‘he inherited a substantial fortune’
    • ‘The wealth brought by his marriage and his canny eye for business between them enabled him to amass a substantial fortune.’
    • ‘Great scientific achievements are in prospect, and vast fortunes are to be made.’
    • ‘He eventually grows a conscience, to the point of sacrificing his fortune for every last human life he can save.’
    • ‘The five won their chance of fame and fortune after a series of open auditions as viewers watched their highs and lows.’
    • ‘Not only does he smoke heavily, but he has made a substantial fortune out of selling and marketing tobacco, to the detriment of the health of many people.’
    • ‘Despite humble origins, her father amassed a small fortune buying, cultivating and reselling land.’
    • ‘On paper, this bodes well for trust fund children set to inherit the family fortunes.’
    • ‘A young man who inherited a large fortune spent all of his time jetting around the world playing new and exotic golf courses.’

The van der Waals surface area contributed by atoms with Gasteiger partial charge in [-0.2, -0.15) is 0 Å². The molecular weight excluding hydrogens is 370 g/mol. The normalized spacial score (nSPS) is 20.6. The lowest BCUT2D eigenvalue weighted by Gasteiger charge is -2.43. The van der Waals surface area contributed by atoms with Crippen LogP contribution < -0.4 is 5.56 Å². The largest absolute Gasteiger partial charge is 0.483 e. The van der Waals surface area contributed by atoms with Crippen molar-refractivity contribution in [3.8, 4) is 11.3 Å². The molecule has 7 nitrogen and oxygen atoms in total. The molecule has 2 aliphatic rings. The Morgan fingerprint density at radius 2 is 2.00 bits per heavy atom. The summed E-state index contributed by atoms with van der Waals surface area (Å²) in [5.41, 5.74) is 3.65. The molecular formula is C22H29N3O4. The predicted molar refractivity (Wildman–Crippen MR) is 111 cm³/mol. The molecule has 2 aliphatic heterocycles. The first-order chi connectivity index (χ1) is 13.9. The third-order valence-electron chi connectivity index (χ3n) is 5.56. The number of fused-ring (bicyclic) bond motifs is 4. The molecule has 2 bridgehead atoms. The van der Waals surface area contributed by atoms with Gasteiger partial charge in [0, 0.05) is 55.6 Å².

• ‘Before the war he had been left a substantial fortune by his father.’
    • ‘Bill Cosby may have gained his fame and fortune telling jokes and funny stories.’
    • ‘It would also give him a chance to spend that fortune.’
    • ‘This metal, dug from the earth of California, provided my fortune.’
    • ‘Quite how much of a personal fortune he had inherited is uncertain.’
    • ‘The young would be lured in with promises of amassing great fortunes in private accounts.’
    • ‘Since 1987 Forbes has scoured the globe tracking the fortunes of the world's wealthiest people and uncovering new faces.’